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  • How do you choose a date?

  • Whose company would you enjoy?

  • Well, one thing you can consider is looks.

  • Like everything else these days courtship has gone online.

  • Can that so-called science really find your soul mate?

  • But I've never been out on a dinner date before. I'm just scared to death.

  • Online dating is now a multibillion-dollar industry.

  • One in five dating relationships started online.

  • But is there really a formula for love?

  • It's 1959 and two electrical engineering students at Stanford are working on their final class project.

  • It uses a questionnaire and an IBM 650 to matchmake 49 men and 49 women.

  • They call it the Happy Families Planning Service.

  • There are no long-term matches but they do get an A for their work.

  • It was 1960s when computer scientists started to get interested in personal relationships and in particular they were interested in whether they could improve the efficiency by which people matched.

  • Similar small data-driven systems appear but in 1965, it's Operation Match that really starts to 'take the blindness out of a blind date'.

  • For $3 you can answer over 100 questions about yourself and your ideal date.

  • The answers are recorded on punch cards, run through a five-ton IBM computer and a few weeks later, you get the names and numbers of your top six matches.

  • Computer technology has moved so fast.

  • It matched on the basis of things that people had in common.

  • So religion, hobbies, attitudes to life in general.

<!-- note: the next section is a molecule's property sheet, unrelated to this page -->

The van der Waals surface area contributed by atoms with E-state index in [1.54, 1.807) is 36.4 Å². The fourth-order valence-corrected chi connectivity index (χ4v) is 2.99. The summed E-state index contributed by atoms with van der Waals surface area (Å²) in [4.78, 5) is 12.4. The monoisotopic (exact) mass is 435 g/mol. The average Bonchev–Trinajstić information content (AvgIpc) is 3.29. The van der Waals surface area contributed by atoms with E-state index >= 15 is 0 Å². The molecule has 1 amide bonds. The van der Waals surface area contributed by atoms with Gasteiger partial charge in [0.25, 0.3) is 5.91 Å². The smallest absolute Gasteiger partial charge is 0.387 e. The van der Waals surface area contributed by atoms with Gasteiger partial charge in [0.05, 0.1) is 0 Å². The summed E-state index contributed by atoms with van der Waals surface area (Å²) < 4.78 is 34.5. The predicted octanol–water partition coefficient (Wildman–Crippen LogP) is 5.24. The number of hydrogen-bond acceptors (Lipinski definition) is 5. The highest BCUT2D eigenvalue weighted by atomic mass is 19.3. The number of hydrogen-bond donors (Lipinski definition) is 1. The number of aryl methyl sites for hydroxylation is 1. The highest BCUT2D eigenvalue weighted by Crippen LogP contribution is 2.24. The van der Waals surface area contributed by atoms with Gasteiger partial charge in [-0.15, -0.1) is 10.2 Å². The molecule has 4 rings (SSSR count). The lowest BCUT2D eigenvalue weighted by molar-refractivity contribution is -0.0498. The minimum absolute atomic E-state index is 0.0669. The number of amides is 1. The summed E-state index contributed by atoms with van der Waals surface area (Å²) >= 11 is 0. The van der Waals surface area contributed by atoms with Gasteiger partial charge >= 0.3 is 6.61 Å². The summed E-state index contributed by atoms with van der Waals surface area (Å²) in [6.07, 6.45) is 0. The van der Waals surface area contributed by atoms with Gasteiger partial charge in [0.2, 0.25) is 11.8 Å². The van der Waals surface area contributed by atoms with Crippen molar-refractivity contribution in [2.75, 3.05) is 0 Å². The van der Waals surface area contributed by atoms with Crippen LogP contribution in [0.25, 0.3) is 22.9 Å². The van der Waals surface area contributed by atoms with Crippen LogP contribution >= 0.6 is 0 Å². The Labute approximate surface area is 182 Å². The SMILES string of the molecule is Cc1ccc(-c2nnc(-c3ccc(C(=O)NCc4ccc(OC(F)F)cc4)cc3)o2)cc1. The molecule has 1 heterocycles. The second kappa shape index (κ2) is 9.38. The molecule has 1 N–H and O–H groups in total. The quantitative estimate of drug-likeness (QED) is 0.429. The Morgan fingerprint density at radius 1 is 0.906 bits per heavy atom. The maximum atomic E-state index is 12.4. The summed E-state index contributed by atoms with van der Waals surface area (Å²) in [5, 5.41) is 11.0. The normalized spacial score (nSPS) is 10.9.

• And we actually know now that that's not the most effective way of matching people.

  • Six months after the launch, 90,000 Operation Match questionnaires are received, making the company $270,000.

  • In 1995 is launched by American engineer Gary Kremen.

  • And then in 2005 a group of employees at PayPal create a website where people can upload videos of themselves to try and get a date.

  • The tagline is Tune In, Hook Up.

  • It doesn't take off so instead it rebrands itself as YouTube.

  • Today Apple is going to reinvent the phone.

  • It's 2007 and the iPhone has just been released.

  • Soon new dating apps start to appear.

  • Most dating apps are notoriously private about the algorithms they use and that's because they use quite simple ones.

  • And they don't have very much proof that any of them lead to better matching.

  • They don't really want everyone to find love on the first hit because then they'd all be out of business.

  • In 2017 around 40% of American heterosexual couples first meet online.

  • And by 2018 dating services in the US are estimated to be a $3 billion a year business.

  • Lots of people anecdotally are saying they're fed up of using dating apps but at the same time business is absolutely booming.

  • The number of users between 2016 and 2017 in the world doubled.

  • Even though there's on the horizon, the possibility of video dating and augmented reality for dating, none of those things can give you an indication of chemistry.

  • And you could only find that out when you meet somebody face to face.

  • That's still going to be overridingly the way in which people meet and fall in love.

How do you choose a date?

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Dating Apps Are Much Older Than You Think

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    Liang Chen posted on 2019/04/09
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